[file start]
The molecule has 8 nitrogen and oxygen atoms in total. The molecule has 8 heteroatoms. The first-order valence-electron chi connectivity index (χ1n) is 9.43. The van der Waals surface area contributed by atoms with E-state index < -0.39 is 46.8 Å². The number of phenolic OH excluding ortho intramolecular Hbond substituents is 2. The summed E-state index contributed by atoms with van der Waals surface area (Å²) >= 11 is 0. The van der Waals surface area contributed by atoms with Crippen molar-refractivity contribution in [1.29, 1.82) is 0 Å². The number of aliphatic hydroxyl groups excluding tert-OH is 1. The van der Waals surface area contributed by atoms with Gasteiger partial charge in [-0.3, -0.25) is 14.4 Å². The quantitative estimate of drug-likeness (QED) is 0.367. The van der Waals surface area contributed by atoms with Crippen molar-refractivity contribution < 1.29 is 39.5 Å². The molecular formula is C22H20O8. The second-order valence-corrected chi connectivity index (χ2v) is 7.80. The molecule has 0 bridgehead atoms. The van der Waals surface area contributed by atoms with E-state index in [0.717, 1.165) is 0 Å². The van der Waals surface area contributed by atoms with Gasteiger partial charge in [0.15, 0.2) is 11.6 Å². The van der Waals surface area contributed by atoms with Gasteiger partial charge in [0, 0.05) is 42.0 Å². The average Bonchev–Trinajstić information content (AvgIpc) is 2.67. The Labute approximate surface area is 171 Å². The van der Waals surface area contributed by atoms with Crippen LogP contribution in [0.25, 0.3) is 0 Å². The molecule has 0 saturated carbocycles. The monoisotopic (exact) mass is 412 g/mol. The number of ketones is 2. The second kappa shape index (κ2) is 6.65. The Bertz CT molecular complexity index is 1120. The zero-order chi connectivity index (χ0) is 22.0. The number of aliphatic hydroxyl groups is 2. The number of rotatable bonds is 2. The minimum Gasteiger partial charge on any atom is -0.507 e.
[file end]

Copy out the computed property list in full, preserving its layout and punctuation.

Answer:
The molecule has 8 nitrogen and oxygen atoms in total. The molecule has 8 heteroatoms. The first-order valence-electron chi connectivity index (χ1n) is 9.43. The van der Waals surface area contributed by atoms with E-state index < -0.39 is 46.8 Å². The number of phenolic OH excluding ortho intramolecular Hbond substituents is 2. The summed E-state index contributed by atoms with van der Waals surface area (Å²) >= 11 is 0. The van der Waals surface area contributed by atoms with Crippen molar-refractivity contribution in [1.29, 1.82) is 0 Å². The number of aliphatic hydroxyl groups excluding tert-OH is 1. The van der Waals surface area contributed by atoms with Gasteiger partial charge in [-0.3, -0.25) is 14.4 Å². The quantitative estimate of drug-likeness (QED) is 0.367. The van der Waals surface area contributed by atoms with Crippen molar-refractivity contribution < 1.29 is 39.5 Å². The molecular formula is C22H20O8. The second-order valence-corrected chi connectivity index (χ2v) is 7.80. The molecule has 0 bridgehead atoms. The van der Waals surface area contributed by atoms with E-state index in [0.717, 1.165) is 0 Å². The van der Waals surface area contributed by atoms with Gasteiger partial charge in [0.15, 0.2) is 11.6 Å². The van der Waals surface area contributed by atoms with Gasteiger partial charge in [0, 0.05) is 42.0 Å². The average Bonchev–Trinajstić information content (AvgIpc) is 2.67. The Labute approximate surface area is 171 Å². The van der Waals surface area contributed by atoms with Crippen LogP contribution in [0.25, 0.3) is 0 Å². The molecule has 0 saturated carbocycles. The monoisotopic (exact) mass is 412 g/mol. The number of ketones is 2. The second kappa shape index (κ2) is 6.65. The Bertz CT molecular complexity index is 1120. The zero-order chi connectivity index (χ0) is 22.0. The number of aliphatic hydroxyl groups is 2. The number of rotatable bonds is 2. The minimum Gasteiger partial charge on any atom is -0.507 e.